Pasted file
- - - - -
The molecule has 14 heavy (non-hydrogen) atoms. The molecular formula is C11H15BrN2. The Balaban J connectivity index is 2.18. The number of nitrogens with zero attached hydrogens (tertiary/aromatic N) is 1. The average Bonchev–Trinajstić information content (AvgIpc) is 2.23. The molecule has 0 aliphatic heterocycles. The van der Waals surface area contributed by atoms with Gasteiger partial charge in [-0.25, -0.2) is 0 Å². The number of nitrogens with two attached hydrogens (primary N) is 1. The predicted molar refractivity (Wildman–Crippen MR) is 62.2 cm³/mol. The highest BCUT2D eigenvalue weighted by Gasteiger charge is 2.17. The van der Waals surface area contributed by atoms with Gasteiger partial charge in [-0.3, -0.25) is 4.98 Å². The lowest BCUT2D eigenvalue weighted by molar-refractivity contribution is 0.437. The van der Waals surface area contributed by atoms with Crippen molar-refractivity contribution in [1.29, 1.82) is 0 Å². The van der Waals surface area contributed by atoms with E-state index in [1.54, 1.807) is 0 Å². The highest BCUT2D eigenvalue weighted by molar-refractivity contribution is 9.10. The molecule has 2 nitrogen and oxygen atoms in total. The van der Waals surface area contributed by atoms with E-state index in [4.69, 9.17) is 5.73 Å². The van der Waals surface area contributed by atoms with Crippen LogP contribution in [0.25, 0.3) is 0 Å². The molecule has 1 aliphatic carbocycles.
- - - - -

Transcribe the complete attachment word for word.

The molecule has 14 heavy (non-hydrogen) atoms. The molecular formula is C11H15BrN2. The Balaban J connectivity index is 2.18. The number of nitrogens with zero attached hydrogens (tertiary/aromatic N) is 1. The average Bonchev–Trinajstić information content (AvgIpc) is 2.23. The molecule has 0 aliphatic heterocycles. The van der Waals surface area contributed by atoms with Gasteiger partial charge in [-0.25, -0.2) is 0 Å². The number of nitrogens with two attached hydrogens (primary N) is 1. The predicted molar refractivity (Wildman–Crippen MR) is 62.2 cm³/mol. The highest BCUT2D eigenvalue weighted by Gasteiger charge is 2.17. The van der Waals surface area contributed by atoms with Gasteiger partial charge in [-0.3, -0.25) is 4.98 Å². The lowest BCUT2D eigenvalue weighted by molar-refractivity contribution is 0.437. The van der Waals surface area contributed by atoms with Crippen molar-refractivity contribution in [1.29, 1.82) is 0 Å². The van der Waals surface area contributed by atoms with E-state index in [1.54, 1.807) is 0 Å². The highest BCUT2D eigenvalue weighted by molar-refractivity contribution is 9.10. The molecule has 2 nitrogen and oxygen atoms in total. The van der Waals surface area contributed by atoms with E-state index in [4.69, 9.17) is 5.73 Å². The van der Waals surface area contributed by atoms with Crippen LogP contribution in [0.25, 0.3) is 0 Å². The molecule has 1 aliphatic carbocycles.